The role of the wife might be seen as having undergone radical revision in the last thirty years or so, moving her from housekeeper and childbearer to wage-earner and intellectual peer. The prescribed and conventional role of the husband in the 2000s, however, is strikingly similar to the role of the husband as defined in a marriage manual dated 1891:”the Husband must at all times guard against losing his Rights as Protector, Provider, and Mouthpiece for Providence in his Home.”
Even if the modern man does not consider himself the mouthpiece of providence, he probably still aligns himself with what he will call logic, objectivity or reason, as opposed to what he regards as the more feminine traits of personal insight, subjectivity and sensitivity. In his book, Rediscovering Masculinity – Reason, Language and Sexuality, Victor J. Seidler examines the alignment of masculinity with logic and femininity with inconsistency from seventeenth-century philosophy onwards.
Seidler argues that a “rationalist philosophy saw itself as essentially masculine, and was an integral part of establishing a new pattern of sexual relationships of power. . .This helped produce a fear of the personal as an integral part of our inherited moral traditions which has characterized our inherited masculinity ever since.”
To put it another way, men see themselves as speaking The Truth whereas women are relegated to speaking from a purely personal and subjective position. “This is a terrible movie,” a man might announce. “Oh, but I’m enjoying it,” a woman will counter, “I think it’s funny.” “Well, it isn’t,” he’ll answer, defending himself by declaring that “It is sentimental and melodramatic.”
The difference between these statements reveals the difference between seeing yourself as speaking from an absolute and indisputable position of good taste and fair judgment, and seeing yourself as speaking from a subjective point of view which relies on personal response and reaction.
Of course, the man is also only speaking as himself–we can all only speak for ourselves, in the end–but he seems to have a chorus of voices behind him. These voices reassure him that he brings to bear on the issue the best that is thought and felt in the world, and it justifies his inflexibility as integrity. Seidler explains that “The personal was derogated as the ‘subjective,’ and so lacking morality. Desires and feelings were experienced as threats to the self-control people had to sustain as moral beings.”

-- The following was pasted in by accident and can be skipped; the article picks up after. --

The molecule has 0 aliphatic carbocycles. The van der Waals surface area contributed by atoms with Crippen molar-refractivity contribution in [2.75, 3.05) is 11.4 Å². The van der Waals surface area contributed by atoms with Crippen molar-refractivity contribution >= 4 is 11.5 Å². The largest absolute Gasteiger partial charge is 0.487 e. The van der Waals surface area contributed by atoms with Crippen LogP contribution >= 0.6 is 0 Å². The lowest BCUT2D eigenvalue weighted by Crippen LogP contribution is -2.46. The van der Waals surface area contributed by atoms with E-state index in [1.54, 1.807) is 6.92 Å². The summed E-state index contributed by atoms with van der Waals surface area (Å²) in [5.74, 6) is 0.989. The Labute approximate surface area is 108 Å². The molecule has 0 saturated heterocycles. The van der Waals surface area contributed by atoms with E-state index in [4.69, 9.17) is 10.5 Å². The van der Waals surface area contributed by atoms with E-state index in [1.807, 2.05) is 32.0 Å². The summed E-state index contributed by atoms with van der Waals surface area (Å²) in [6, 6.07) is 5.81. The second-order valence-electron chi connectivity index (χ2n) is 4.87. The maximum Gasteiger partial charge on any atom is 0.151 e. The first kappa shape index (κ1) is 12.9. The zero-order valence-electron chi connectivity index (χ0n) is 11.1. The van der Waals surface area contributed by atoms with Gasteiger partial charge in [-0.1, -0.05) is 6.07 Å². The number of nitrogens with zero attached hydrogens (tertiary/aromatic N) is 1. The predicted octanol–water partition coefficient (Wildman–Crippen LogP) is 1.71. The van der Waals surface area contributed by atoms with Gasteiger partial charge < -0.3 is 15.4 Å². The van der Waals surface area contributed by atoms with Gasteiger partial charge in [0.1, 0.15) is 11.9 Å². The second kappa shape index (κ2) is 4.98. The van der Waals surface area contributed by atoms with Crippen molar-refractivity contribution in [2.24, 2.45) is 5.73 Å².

In contrast, “women’s talk” has been assessed as simply not up to par, not serious enough to interest men. As Virginia Woolf observes, it has always been “obvious that the values of women differ very often from the values which have been made by the other sex; naturally, this is so. Yet it is the masculine values that prevail. Speaking crudely, football and sport are ‘important’; the worship of fashion, the buying of clothes ‘trivial.'” It is a rare woman who has not heard, at some point in her life, that what concerns her is not really important.
“Girl talk” is synonymous with triviality in the minds of many men and women. Our culture aligns the feminine with frivolity and a lack of substance, and the masculine with gravity. And gravity, as we know, is a law we can’t escape.
Girls used to be told that a good education was not important because they would only “go off and get married anyway,” as if a woman had to choose between having ideas and having a husband. Women’s books, plays, and works of art were denied critical attention because they dealt with “unimportant” issues such as birth, death, marriage, sex, and friendship as opposed to “important” issues such as hunting, travel, finance, or sports. Woolf emphasizes this point when she writes that “these values are inevitably transferred from life to fiction. This is an important book, the critic assumes, because it deals with war. This is an insignificant book because it deals with the feelings of women in a drawing-room. A scene in a battlefield is more important than a scene in a shop–everywhere and much more subtly the difference of value persists.”
The belief that women’s interests and women’s language are somehow “soft,” somehow “too personal” or “too trivial” to be of any significance has gone a long way in institutionalizing the assumption that women were not to be trusted with authority and power. One side-effect is also worthy of attention: the belief that men are inevitably interested only in the public, the profound and the impersonal has gone a long way in preventing men from accepting their own illogical, emotional, and subjective responses. In response, men often translated the personal into the public, so that it became a matter of transforming “I feel warm” to “It is hot in here.” This is one way that men’s authority within marriage becomes codified.
The voice of authority seems to be passed down from father to son